Government launches review into delivering next-generation broadband

Government launches review into delivering next-generation broadband

Independent review will look at barriers to investing in new infrastructure

The Government has launched an independent review into the part it should play in helping to deliver next-generation broadband networks.

Ultrafast broadband services, reaching speeds of up to 100Mbits/sec, are seen as crucial in helping the competitiveness of British businesses. The review will investigate the potential barriers to the mass roll-out of next generation broadband and how content companies can best collaborate with those responsible for the infrastructure.

Launching the review, minister Shriti Vadera said: "The way we will do business and access many Government services, information and entertainment will change beyond recognition over our lifetime.

"We must be ready to respond to future technological developments, which will create unprecedented challenges for our communications networks over the coming decade."

Commenting on the announcement of the review, Kip Meek, chairman of the Broadband Stakeholder Group (BSG) said: "This is the right announcement at the right time.

"The BSG has stressed the importance of building an evidence base that permits more informed decision-making on the various policy, commercial and regulatory issues. The review addresses some of the BSG's central concerns about next-generation broadband and we'll be fully engaged to support its work.'

"In April last year the BSG set out nine recommendations for action in its Pipe Dreams report on prospects for next-generation broadband. The review picks up on several of those recommendations and will help to identify the potential policy options available to the Government to support investment in next-generation broadband."

The need for the Government to investigate the issue was highlighted by Stephen Timms when he was business and competitive minister. At the end of last year he said broadband infrastructure was one of his "personal priorities".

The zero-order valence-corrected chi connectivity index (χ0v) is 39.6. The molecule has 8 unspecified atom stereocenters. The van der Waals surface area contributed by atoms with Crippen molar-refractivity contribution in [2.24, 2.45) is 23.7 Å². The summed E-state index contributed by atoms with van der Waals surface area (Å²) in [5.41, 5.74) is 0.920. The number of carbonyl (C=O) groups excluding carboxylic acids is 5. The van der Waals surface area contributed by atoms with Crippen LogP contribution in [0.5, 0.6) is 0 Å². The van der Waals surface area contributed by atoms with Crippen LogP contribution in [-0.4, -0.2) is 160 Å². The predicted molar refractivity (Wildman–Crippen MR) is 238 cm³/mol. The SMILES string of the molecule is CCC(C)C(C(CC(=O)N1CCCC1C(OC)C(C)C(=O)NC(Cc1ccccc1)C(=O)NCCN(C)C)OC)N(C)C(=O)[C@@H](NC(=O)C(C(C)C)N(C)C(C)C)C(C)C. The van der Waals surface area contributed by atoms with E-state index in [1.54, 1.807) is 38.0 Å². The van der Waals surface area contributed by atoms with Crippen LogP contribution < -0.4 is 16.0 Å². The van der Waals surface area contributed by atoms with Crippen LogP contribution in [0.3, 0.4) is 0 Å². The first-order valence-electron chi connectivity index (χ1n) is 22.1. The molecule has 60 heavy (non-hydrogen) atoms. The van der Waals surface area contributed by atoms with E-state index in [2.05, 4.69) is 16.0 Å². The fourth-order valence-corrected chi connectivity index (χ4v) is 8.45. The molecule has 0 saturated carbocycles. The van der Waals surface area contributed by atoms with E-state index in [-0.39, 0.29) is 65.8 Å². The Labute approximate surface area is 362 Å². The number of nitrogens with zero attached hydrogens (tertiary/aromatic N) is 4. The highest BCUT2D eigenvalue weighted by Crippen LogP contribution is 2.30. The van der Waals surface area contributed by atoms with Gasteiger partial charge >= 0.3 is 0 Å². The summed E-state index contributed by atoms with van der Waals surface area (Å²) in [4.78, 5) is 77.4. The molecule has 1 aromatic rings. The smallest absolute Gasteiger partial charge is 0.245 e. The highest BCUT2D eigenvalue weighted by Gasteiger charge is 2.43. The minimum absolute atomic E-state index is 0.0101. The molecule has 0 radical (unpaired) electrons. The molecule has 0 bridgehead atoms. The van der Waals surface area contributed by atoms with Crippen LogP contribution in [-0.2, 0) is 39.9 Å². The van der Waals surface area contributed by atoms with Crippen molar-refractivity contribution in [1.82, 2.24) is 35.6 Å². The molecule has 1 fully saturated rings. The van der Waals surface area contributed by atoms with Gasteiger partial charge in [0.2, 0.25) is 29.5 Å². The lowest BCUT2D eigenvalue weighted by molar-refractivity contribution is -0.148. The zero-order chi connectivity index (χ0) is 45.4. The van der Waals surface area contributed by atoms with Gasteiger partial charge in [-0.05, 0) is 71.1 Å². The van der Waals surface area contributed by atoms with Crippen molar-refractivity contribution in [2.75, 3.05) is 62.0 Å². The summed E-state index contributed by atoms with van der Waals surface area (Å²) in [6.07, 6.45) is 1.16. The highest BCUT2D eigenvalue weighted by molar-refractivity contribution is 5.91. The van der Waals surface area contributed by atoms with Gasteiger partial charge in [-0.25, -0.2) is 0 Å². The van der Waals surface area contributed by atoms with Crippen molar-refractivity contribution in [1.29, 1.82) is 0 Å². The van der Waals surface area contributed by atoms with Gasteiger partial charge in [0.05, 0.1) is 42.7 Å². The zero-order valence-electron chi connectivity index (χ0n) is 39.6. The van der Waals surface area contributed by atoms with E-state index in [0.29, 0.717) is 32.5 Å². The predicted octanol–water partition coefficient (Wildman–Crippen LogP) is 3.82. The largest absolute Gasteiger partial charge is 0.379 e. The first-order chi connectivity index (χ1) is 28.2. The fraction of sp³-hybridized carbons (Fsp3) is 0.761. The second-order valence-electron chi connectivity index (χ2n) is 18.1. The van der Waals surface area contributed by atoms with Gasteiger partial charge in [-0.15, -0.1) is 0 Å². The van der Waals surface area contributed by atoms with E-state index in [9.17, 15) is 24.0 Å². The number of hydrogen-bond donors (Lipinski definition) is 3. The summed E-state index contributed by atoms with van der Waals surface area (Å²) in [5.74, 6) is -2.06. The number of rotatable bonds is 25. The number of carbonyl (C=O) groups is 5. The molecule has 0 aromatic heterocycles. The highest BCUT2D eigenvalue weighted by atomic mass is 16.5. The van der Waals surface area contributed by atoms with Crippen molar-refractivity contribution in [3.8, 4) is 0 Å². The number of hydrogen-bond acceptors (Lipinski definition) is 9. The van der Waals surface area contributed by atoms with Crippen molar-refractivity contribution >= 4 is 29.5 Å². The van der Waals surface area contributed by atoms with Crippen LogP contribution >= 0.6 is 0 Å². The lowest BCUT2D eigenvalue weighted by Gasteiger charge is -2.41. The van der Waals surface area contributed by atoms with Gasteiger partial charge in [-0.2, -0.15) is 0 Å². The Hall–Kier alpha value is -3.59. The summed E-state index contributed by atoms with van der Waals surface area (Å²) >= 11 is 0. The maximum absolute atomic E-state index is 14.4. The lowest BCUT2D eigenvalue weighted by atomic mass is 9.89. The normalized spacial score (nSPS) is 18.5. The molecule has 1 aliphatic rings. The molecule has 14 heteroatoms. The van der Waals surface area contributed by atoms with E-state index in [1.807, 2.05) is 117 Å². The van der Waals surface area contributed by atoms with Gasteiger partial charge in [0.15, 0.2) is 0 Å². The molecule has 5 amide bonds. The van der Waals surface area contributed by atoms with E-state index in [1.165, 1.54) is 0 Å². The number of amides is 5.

He ordered a summit to look at the UK's perceived lack of high speed broadband network connectivity and ways to speed up the deployment of super-fast services.

Some internet service providers are already starting to develop high-speed services. For example Virgin Media is running a 50Mbits/sec pilot in Ashford and BT plans a 100Mbits/sec fibre network to homes in Ebbsfleet. However the majority of the current infrastructure will be unable to cope with new services and the investment in rolling out next-generation broadband will be massive.

The independent review, led by Francesco Caio, vice chairman of Lehman Brothers and Chairman of its European Advisory Board, will therefore look at key issues including the possible barriers to any new models of investment.

It will also examine whether there are opportunities to minimise the cost of private-sector investment and whether there is a public-sector role in this respect, for example related to civil works.

The review will also look at whether the EU and UK statutory framework has given the regulator Ofcom the necessary powers to establish a regulatory regime that would provide regulatory certainty for investors and sufficiently encourage investment.

Mr Caio, who will work alongside relevant Government departments, will publish the report in the autumn to the Secretary of State for Business, Enterprise and Regulatory Reform and the Chancellor of the Exchequer.